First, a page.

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Polyglots For Ever?

25/02/2011

Life piled on life were all too much… (Tennyson)

Language learner's MRI scan (Tan et al 2011)

 

There has been a continuing series of reports in the various news media about the link between reduced risk of developing dementia and the benefits of learning a second or further language, whether in childhood or later life.

For example, Richard Alleyne, reporting from the American Association for the Advancement of Science, wrote in last Saturday’s Daily Telegraph about the work of Ellen Bialystok, from York University in Canada. She and her colleagues looked at the medical records of 228 patients with dementia or Alzheimer’s and compared them to their language abilities, noting an apparent delay of onset of up to 5 years among those who had  learned foreign languages.

But, delightful though that may be for those of us who promote foreign language learning (see HELLO English), a moment’s thought would cause one to ask questions.

For example, we know that the people who learn second and further languages are relatively better educated and more affluent than society as a whole. This group is also generally more healthy, better fed and exercised than the mainstream. It might be reasonable to assume, therefore, that while there is a correlation between language learning and degenerative delay, there is also likely to be a similar connection with affluence and a generally healthy lifestyle.

While this is hardly a randomised controlled trial, it is a substantial piece of work and it has been widely reported following its presentation in the 2011 Washington conference. So, although the text is not yet available online, we must assume that such simplistic concerns have been addressed. However, they are nowhere reported, even in the supposedly informed professional press.

Whilst we are on the subject, shouldn’t we also look for a gender element here too? There is a body of evidence that girls are better language learners than boys in the UK. I do not have figures for the Canadian school system – from which Dr Bialystok drew her sample – but I would guess that this is a pretty stable relationship: across countries and over time. And, as reports indicate that extra language learning and reduced dementia appear to be linked to an increased capacity to multi-task – an attribute most often associated with women – we would have to question why issues of gender have not been discussed.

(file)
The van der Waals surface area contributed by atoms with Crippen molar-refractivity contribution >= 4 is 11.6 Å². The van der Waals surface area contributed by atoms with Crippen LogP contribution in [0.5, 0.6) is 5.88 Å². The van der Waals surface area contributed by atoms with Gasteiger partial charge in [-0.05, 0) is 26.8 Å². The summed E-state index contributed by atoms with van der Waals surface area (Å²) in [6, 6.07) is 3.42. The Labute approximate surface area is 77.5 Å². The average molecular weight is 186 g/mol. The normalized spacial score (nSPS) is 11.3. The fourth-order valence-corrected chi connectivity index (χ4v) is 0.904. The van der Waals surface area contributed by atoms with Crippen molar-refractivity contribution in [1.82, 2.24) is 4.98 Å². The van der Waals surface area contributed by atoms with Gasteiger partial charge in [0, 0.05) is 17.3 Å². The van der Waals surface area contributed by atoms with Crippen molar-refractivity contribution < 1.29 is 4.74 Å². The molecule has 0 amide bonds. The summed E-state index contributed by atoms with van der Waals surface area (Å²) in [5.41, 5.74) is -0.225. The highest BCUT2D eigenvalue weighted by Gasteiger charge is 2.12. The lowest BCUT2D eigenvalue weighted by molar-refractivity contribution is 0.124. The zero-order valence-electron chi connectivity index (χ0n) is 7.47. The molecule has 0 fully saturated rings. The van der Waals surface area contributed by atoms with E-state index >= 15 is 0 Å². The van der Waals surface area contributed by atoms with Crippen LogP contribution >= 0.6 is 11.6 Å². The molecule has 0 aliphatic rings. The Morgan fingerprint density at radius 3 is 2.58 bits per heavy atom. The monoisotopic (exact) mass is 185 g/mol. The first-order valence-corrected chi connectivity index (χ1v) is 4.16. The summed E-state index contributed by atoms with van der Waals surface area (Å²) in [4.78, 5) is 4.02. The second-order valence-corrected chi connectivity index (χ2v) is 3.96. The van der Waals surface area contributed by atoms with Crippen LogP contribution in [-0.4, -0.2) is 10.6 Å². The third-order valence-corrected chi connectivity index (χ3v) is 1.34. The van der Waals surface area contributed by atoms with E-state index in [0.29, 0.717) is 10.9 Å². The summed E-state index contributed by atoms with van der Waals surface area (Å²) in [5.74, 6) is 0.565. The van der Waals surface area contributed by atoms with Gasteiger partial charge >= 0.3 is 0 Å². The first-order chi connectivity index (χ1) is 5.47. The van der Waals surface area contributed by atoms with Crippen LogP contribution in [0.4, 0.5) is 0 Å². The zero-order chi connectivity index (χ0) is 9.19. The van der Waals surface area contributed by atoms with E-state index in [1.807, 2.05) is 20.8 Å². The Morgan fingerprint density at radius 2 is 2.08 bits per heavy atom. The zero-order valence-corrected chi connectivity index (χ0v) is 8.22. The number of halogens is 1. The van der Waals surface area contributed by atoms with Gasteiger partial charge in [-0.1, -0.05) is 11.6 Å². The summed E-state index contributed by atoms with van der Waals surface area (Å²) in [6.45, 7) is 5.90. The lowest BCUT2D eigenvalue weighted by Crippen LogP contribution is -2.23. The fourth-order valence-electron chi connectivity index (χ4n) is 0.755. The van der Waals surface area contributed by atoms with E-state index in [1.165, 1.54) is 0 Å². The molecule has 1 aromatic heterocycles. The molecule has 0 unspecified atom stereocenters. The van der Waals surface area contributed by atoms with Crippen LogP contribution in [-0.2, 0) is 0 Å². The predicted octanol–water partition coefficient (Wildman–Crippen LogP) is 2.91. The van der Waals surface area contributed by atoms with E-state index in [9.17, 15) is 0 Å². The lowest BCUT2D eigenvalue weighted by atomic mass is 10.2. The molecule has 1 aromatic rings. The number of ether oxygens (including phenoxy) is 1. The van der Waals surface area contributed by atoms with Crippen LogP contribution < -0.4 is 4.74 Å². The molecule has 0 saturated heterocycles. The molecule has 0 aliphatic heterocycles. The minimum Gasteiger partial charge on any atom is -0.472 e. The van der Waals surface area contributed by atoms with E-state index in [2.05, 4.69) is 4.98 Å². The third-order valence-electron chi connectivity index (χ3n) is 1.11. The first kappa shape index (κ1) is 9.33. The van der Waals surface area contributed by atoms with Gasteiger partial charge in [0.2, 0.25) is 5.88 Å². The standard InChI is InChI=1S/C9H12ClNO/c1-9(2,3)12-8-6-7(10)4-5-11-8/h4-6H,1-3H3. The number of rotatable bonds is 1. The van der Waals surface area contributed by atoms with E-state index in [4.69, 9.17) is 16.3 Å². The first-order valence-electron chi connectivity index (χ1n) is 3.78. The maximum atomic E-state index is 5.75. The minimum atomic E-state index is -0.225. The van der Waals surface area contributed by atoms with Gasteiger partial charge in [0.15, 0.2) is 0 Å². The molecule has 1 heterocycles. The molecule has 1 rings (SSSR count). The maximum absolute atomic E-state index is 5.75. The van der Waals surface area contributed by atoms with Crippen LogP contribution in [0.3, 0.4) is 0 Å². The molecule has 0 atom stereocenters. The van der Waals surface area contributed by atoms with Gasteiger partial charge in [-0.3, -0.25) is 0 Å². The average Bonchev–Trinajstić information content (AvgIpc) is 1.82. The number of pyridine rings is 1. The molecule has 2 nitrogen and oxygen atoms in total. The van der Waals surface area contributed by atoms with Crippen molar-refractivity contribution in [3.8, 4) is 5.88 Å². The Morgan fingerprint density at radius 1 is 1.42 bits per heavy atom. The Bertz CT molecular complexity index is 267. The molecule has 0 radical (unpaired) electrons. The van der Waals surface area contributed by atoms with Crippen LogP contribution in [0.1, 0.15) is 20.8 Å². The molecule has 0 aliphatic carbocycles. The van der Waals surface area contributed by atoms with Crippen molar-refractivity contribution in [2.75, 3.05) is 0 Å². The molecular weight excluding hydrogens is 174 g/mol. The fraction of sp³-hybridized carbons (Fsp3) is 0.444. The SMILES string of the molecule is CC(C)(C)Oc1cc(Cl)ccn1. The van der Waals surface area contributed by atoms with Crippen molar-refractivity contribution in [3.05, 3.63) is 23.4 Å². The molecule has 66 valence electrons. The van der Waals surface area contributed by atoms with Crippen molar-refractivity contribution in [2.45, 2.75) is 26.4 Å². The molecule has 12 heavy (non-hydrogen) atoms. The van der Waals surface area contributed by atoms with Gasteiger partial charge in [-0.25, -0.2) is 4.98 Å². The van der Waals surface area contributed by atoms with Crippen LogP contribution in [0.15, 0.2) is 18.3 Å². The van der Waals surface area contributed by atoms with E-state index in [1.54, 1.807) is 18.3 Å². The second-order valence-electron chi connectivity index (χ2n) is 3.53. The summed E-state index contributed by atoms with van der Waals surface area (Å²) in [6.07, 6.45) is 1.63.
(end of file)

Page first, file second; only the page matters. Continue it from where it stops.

But, wait a moment, aren’t we misunderstanding this somewhat? Surely, at present, the trend noted by Bialystok and her colleagues may be no more an apparent population characteristic which disguises quite complex social features among those of us who suffer with Alzheimer’s or other forms of dementia. But complex social and medical issues are not good copy, although they are what the experts in the field identify as important.

The Alzheimer’s Society, for example, calls for research into possible causal links between dementia and medical conditions (such as high blood pressure, diabetes and obesity) or lifestyle factors (including exercise, diet, toxic metals and stress). They are also particularly interested in the possible genetic origins of the condition and its relationship with vascular disease. Nowhere among all these important areas for further research is there any mention of language learning or, indeed, the many and various patent quackeries for brain training sold to stave-off old age.

So, in spite of all the research and reporting, learning another language will not definitively prevent you as an individual from getting dementia, but, as work by Tan (Tan et al 2011) has shown, it can strengthen alternative neural pathways in the fusiform and caudate regions of the brain which, should the need arise, will give your brain more options to cope with degenerative impairments.

Tan’s work appears to show that learning a second language requires an alternate path through the brain, correlating only with that second language, not with the primary language, and this is what may be giving some language learners an advantage. It would be interesting to see how brain activation changed as people become fluent in their second language. Does it always take this different processing path through the brain? Or as you become fluent, do the two paths begin to appear more similar?

For a slightly different take on this subject, an excellent paper by Daniel George calls for a re-framing to learn new languages for dementia. In an elegantly argued monograph, he asks whether we might not be able to postpone and ameliorate the impact of aging by revising the language we have learned to use to describe Alzheimer’s and those with dementia? “Choosing new language patterns can reshape our thoughts, attitudes, and actions towards our ageing neighbours and our own ageing brains, giving rise to a slightly different and more life-affirming reality that connects us to those who are ageing instead of hastening their social death.”